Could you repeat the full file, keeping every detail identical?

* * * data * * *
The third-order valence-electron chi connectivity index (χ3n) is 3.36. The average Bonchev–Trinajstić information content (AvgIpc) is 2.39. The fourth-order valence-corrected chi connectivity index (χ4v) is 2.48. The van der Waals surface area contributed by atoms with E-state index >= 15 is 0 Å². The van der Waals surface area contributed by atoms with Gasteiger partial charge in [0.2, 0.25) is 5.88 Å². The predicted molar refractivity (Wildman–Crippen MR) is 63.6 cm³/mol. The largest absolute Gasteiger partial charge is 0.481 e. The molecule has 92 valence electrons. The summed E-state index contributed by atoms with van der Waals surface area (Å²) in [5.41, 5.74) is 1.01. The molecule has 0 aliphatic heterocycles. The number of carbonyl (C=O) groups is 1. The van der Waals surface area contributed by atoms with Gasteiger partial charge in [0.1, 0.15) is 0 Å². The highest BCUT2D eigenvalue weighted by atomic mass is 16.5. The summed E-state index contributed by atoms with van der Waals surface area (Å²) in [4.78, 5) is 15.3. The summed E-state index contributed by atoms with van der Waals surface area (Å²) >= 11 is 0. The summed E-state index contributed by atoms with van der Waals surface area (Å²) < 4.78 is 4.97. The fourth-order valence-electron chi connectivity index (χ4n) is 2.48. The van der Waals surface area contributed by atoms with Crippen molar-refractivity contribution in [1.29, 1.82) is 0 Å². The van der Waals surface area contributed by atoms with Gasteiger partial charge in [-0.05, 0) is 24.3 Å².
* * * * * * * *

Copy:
The third-order valence-electron chi connectivity index (χ3n) is 3.36. The average Bonchev–Trinajstić information content (AvgIpc) is 2.39. The fourth-order valence-corrected chi connectivity index (χ4v) is 2.48. The van der Waals surface area contributed by atoms with E-state index >= 15 is 0 Å². The van der Waals surface area contributed by atoms with Gasteiger partial charge in [0.2, 0.25) is 5.88 Å². The predicted molar refractivity (Wildman–Crippen MR) is 63.6 cm³/mol. The largest absolute Gasteiger partial charge is 0.481 e. The molecule has 92 valence electrons. The summed E-state index contributed by atoms with van der Waals surface area (Å²) in [5.41, 5.74) is 1.01. The molecule has 0 aliphatic heterocycles. The number of carbonyl (C=O) groups is 1. The van der Waals surface area contributed by atoms with Gasteiger partial charge in [0.1, 0.15) is 0 Å². The highest BCUT2D eigenvalue weighted by atomic mass is 16.5. The summed E-state index contributed by atoms with van der Waals surface area (Å²) in [4.78, 5) is 15.3. The summed E-state index contributed by atoms with van der Waals surface area (Å²) >= 11 is 0. The summed E-state index contributed by atoms with van der Waals surface area (Å²) < 4.78 is 4.97. The fourth-order valence-electron chi connectivity index (χ4n) is 2.48. The van der Waals surface area contributed by atoms with Crippen molar-refractivity contribution in [1.29, 1.82) is 0 Å². The van der Waals surface area contributed by atoms with Gasteiger partial charge in [-0.05, 0) is 24.3 Å².